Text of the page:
I was taught as a child that evolution was synonymous with atheism, the devil, and the spirit of Antichrist. I was also taught that the Bible is both unquestionable and literally true. Of course, the Bible implies that creation happened about six thousand years ago.
As I grew and learned, however, I realized several things that were not just important, but absolutely crucial to my growth and understanding as a spiritual person. I eventually had to cast aside my long-ingrained negative views about the idea of evolution in the face of the overwhelming evidence for it—and the impossibility of excluding it in a rational view of What’s Going On Here.
What, indeed is going on here? Why do we exist, and for what purpose? Where did we come from and where are we going? What are we supposed to be doing with our time here? The correct answer to these questions will elude us as long as we try to keep evolution out of the picture.
Why is evolution such an important part of the puzzle for people who seek to understand life, themselves, and the Divine?
There are two basic ways of looking at the universe, humanity, and history. These two perspectives are not compatible, and they produce opposing attitudes toward life. The first is the idea that the universe used to be perfect and has “fallen” to its current state. The second is the idea that the universe has developed from a less developed and aware state into its current, more complex and aware state.
Each viewpoint implies the projection into the future of whichever past trend is accepted. If the world has fallen, it continues to fall; if it is improving, it continues to improve.
The reality is that the universe is, and always has been, in a continual state of improvement that will apparently continue into the future. By “improvement,” I mean progress toward an apparent planned end state or goal. We stand today as the heirs of billions of years of change (evolution) that has produced our world, brains, technology, and spirituality out of the largely undifferentiated state of matter that apparently existed immediately after the Big Bang.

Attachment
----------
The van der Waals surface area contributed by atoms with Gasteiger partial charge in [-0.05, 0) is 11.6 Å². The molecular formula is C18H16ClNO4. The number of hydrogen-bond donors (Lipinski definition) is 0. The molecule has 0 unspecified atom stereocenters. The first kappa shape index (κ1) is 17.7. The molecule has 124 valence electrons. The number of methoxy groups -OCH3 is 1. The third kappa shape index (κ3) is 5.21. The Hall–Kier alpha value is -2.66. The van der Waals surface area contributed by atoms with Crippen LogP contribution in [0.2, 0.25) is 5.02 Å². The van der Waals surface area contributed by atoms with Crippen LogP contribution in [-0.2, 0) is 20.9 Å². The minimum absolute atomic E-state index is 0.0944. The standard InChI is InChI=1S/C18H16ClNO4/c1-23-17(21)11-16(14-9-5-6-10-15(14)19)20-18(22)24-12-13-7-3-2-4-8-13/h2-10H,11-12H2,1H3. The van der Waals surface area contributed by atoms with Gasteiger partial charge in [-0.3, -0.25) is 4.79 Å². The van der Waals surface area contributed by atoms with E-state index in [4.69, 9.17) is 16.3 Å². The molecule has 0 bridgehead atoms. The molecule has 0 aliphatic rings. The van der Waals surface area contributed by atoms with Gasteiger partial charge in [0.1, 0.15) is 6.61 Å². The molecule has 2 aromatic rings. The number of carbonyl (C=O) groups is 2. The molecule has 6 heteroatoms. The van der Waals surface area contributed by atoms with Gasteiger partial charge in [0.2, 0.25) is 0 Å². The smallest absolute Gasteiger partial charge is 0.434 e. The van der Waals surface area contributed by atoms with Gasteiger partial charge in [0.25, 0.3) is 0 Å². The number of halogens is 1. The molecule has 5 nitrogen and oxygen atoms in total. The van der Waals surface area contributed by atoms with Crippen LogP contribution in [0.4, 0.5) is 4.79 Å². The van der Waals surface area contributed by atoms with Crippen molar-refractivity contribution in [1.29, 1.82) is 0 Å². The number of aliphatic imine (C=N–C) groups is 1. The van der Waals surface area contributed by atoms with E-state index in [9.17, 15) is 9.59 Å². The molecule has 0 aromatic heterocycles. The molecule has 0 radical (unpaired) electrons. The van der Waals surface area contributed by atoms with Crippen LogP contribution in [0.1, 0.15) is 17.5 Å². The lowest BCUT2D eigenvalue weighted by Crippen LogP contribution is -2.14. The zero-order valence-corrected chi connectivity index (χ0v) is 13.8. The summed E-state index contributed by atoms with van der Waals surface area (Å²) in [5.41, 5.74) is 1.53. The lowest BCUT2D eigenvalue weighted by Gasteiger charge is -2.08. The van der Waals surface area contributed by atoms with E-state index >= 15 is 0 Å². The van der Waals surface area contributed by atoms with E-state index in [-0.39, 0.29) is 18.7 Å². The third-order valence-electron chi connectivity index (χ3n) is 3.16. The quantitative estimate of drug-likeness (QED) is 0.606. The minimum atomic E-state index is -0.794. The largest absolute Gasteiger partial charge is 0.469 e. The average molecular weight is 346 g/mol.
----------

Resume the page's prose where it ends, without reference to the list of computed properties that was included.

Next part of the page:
It is a mystery to me why people cling to older ideas of a recent creation and the “fall” of the universe (world) from perfection in the face of overwhelming—and demonstrable—evidence to the contrary. Is it really so difficult to accept, for instance, the idea that a Creator did indeed create the universe many billions of years ago and even now guides the development of that creation to ever-better states of being and increasing complexity?
That evolution happened, and continues to happen, is a fact, not a theory. (Natural selection is a theory about how it happens.) The point of contention among those who accept evolution as truth seems to be the mechanism behind it: the “how.” What makes evolution happen?
To postulate that a Creator or at least an intelligent, conscious force drives the course of evolution (and continually infuses the necessary creative energy into the process) is not in the realm of science. Nevertheless, something has to make things happen, whatever you wish to call it. My view is that acceptance or belief in a Divine intelligence behind evolution (and all of existence) is a healthy and rational perspective. This idea does not hinder or contradict either science or the evidence for evolution, and it allows people to retain their (perhaps natural and necessary) idea of a Creator who (or which) deserves acknowledgement or even reverence.
Creation and evolution don’t have to be mutually exclusive, in other words.
The world isn’t getting worse; it’s getting better, on the average, despite news reports that focus exclusively on negative or harmful events. Evolution is only the visible development of this wondrous and progressive change that the Creator has had in mind all along.